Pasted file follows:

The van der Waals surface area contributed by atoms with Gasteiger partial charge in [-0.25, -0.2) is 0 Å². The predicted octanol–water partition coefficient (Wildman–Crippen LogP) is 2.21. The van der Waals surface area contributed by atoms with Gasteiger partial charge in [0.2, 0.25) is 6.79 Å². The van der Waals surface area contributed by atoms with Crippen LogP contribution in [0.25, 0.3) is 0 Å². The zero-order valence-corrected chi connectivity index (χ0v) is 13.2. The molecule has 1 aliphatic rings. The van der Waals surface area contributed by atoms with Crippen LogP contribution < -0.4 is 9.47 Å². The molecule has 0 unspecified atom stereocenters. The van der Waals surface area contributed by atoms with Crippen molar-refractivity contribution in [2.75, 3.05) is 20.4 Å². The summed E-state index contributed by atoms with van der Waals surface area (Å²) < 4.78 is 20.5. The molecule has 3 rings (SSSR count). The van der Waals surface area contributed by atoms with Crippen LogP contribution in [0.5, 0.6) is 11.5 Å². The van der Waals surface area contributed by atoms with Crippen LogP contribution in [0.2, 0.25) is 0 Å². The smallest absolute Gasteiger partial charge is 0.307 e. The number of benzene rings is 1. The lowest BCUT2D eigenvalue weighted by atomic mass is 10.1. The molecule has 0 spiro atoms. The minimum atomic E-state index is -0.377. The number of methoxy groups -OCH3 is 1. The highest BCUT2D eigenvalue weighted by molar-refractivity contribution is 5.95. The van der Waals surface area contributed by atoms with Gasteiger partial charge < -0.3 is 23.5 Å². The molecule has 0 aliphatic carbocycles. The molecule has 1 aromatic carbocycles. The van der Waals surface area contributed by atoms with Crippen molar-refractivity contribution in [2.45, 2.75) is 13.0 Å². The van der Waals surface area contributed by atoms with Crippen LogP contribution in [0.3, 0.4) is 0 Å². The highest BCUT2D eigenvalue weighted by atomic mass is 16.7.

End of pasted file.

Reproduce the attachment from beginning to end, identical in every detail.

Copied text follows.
The van der Waals surface area contributed by atoms with Gasteiger partial charge in [-0.25, -0.2) is 0 Å². The predicted octanol–water partition coefficient (Wildman–Crippen LogP) is 2.21. The van der Waals surface area contributed by atoms with Gasteiger partial charge in [0.2, 0.25) is 6.79 Å². The van der Waals surface area contributed by atoms with Crippen LogP contribution in [0.25, 0.3) is 0 Å². The zero-order valence-corrected chi connectivity index (χ0v) is 13.2. The molecule has 1 aliphatic rings. The van der Waals surface area contributed by atoms with Crippen LogP contribution < -0.4 is 9.47 Å². The molecule has 0 unspecified atom stereocenters. The van der Waals surface area contributed by atoms with Crippen molar-refractivity contribution in [2.75, 3.05) is 20.4 Å². The summed E-state index contributed by atoms with van der Waals surface area (Å²) < 4.78 is 20.5. The molecule has 3 rings (SSSR count). The van der Waals surface area contributed by atoms with Crippen LogP contribution in [0.5, 0.6) is 11.5 Å². The van der Waals surface area contributed by atoms with Crippen LogP contribution in [0.2, 0.25) is 0 Å². The smallest absolute Gasteiger partial charge is 0.307 e. The number of benzene rings is 1. The lowest BCUT2D eigenvalue weighted by atomic mass is 10.1. The molecule has 0 spiro atoms. The minimum atomic E-state index is -0.377. The number of methoxy groups -OCH3 is 1. The highest BCUT2D eigenvalue weighted by molar-refractivity contribution is 5.95. The van der Waals surface area contributed by atoms with Gasteiger partial charge < -0.3 is 23.5 Å². The molecule has 0 aliphatic carbocycles. The molecule has 1 aromatic carbocycles. The van der Waals surface area contributed by atoms with Crippen molar-refractivity contribution in [2.45, 2.75) is 13.0 Å². The van der Waals surface area contributed by atoms with Crippen LogP contribution in [0.3, 0.4) is 0 Å². The highest BCUT2D eigenvalue weighted by atomic mass is 16.7.